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23.10.13 Wiedemann, Papal Overlordship and European Princes, 1000-1270

23.10.13 Wiedemann, Papal Overlordship and European Princes, 1000-1270

Benedict Wiedemann’s Papal Overlordship and European Princes, 1000-1270 is an intriguing and insightful study of an important but poorly understood phenomenon in medieval history: instances where kings and other political actors willingly sought out the bishop of Rome as a protector, guardian, and lord. Frequently, historians of the Middle Ages have seen in such instances a deftly political papacy bending monarchs and the heads of smaller polities to their will. But as Wiedemann’s careful analysis shows over seven substantive chapters, kings, nobles, and even members of the episcopate who controlled large territories had much to gain from submitting to papal overlordship. Such relationships, which were often the result of carefully crafted negotiations that were situational while evolving over time, could--perhaps contrary to our expectations--increase rather than undermine a ruler’s secular authority, because kings were then “able to use papal authority--the pope’s position ‘over the nations, and over the kingdoms’--for their own purposes” (1). Taken as a whole, Wiedemann’s conclusions are a useful and important contribution to our larger understanding of how papal governance worked in practice, and, more broadly, to what has traditionally been called “Church-State” relations in the Middle Ages.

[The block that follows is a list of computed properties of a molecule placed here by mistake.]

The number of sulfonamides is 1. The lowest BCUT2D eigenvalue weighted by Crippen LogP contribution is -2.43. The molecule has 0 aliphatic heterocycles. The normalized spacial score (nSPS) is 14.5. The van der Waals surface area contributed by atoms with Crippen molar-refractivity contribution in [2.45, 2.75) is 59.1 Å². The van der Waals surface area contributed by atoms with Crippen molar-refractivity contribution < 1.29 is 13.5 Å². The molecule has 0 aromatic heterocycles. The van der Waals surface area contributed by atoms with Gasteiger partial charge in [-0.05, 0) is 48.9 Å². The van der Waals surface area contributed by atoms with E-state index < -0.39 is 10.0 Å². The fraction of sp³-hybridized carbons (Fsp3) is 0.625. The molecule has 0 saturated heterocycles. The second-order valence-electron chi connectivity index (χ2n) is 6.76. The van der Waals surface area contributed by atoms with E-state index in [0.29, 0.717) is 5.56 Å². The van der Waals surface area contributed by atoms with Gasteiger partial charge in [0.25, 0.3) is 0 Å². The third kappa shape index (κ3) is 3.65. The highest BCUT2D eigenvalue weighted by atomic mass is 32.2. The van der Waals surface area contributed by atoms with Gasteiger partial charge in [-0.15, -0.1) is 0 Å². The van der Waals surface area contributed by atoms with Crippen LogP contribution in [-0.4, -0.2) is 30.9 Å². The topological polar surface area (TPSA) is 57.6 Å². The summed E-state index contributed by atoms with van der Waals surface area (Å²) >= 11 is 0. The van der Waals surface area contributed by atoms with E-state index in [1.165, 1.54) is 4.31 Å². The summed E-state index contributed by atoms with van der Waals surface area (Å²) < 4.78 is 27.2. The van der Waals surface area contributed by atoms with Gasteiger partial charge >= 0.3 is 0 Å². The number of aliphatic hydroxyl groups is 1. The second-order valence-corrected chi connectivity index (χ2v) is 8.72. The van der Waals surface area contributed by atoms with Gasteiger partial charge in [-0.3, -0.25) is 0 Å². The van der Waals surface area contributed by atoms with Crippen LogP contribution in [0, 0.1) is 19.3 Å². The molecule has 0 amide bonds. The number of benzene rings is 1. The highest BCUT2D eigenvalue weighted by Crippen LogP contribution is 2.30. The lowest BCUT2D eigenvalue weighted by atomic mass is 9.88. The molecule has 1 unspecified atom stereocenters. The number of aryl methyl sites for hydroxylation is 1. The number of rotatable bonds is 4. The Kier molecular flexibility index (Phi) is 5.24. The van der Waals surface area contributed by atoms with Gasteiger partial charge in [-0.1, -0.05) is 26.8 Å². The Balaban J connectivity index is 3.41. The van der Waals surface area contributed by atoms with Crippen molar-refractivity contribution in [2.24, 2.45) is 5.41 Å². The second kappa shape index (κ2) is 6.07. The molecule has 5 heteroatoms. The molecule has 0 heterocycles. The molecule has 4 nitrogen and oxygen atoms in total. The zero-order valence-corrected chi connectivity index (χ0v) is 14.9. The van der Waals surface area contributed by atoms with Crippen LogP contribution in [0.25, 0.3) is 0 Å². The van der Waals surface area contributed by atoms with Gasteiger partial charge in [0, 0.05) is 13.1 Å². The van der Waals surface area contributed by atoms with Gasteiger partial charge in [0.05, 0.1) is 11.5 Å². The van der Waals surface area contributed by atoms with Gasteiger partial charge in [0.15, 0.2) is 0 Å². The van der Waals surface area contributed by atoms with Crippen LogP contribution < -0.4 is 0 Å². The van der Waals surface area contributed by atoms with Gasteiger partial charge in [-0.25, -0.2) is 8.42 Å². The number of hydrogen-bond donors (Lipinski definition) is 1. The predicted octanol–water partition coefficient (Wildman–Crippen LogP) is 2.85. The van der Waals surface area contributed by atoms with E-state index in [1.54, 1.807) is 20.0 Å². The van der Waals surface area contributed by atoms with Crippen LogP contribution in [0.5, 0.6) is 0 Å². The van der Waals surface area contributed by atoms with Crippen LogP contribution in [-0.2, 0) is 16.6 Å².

The larger backstory to Wiedemann’s work--and a major influence on the trajectory of his study--is a longstanding debate between historians who see the papacy as a forceful, proactive governing force in medieval European affairs (adherents to the idea of “papal monarchy”), and those who see the institution instead as largely reactive one that functioned by rescript. Until the 1970s, the papal monarchists were decidedly ascendant, fueled by decades of scholarship (often based on narrative histories, canonistic writings, and analysis of papal ceremonial) that pointed to the ways that generations of popes used institutional tools such as councils, legates, liturgy, and decretal letters to forge an increasingly centralized system of governance between about 1050 and 1250. But the pioneering work of Brigide Schwarz and especially Ernst Pitz in the early 1970s fundamentally altered the landscape by showing through detailed analysis of papal chancery procedure that the vast majority of papal privileges and letters were issued in response to petitions presented to the papal curia. [1] Suddenly, papal governance was turned on its head: the initiative for many papal actions came from below rather than above. Today, most historians of the papacy fall decidedly in the rescript camp, but the idea of papal monarchy (complete with its emphasis on administrative centralization and the initiative of individual popes) remains surprisingly alive and well in the writings of many influential scholars. [2] Enter Wiedemann’s study, which relies on papal letters as its principal source base to analyze the relationship between popes and those to whom they became overlords. In the introduction to Papal Overlordship, Wiedemann outlines his larger aims and comes down definitively on the side of the rescriptists. In doing so, however, he does not suggest that the papacy was a neutered institution. Quite the contrary. He writes, “One of the broader implications of my approach--emphasizing petitioners as the driver of papal government--is that the papacy ceases to be the enemy of monarchy or of the territorial state, and becomes instead a potential resource for kings and states (and, indeed, their subjects)” (8). This theme--the inherent utility of papal overlordship to those seeking such a relationship--is both a major thread and also a major contribution of Wiedemann’s study, one that reveals how the papacy used creative means to exert authority.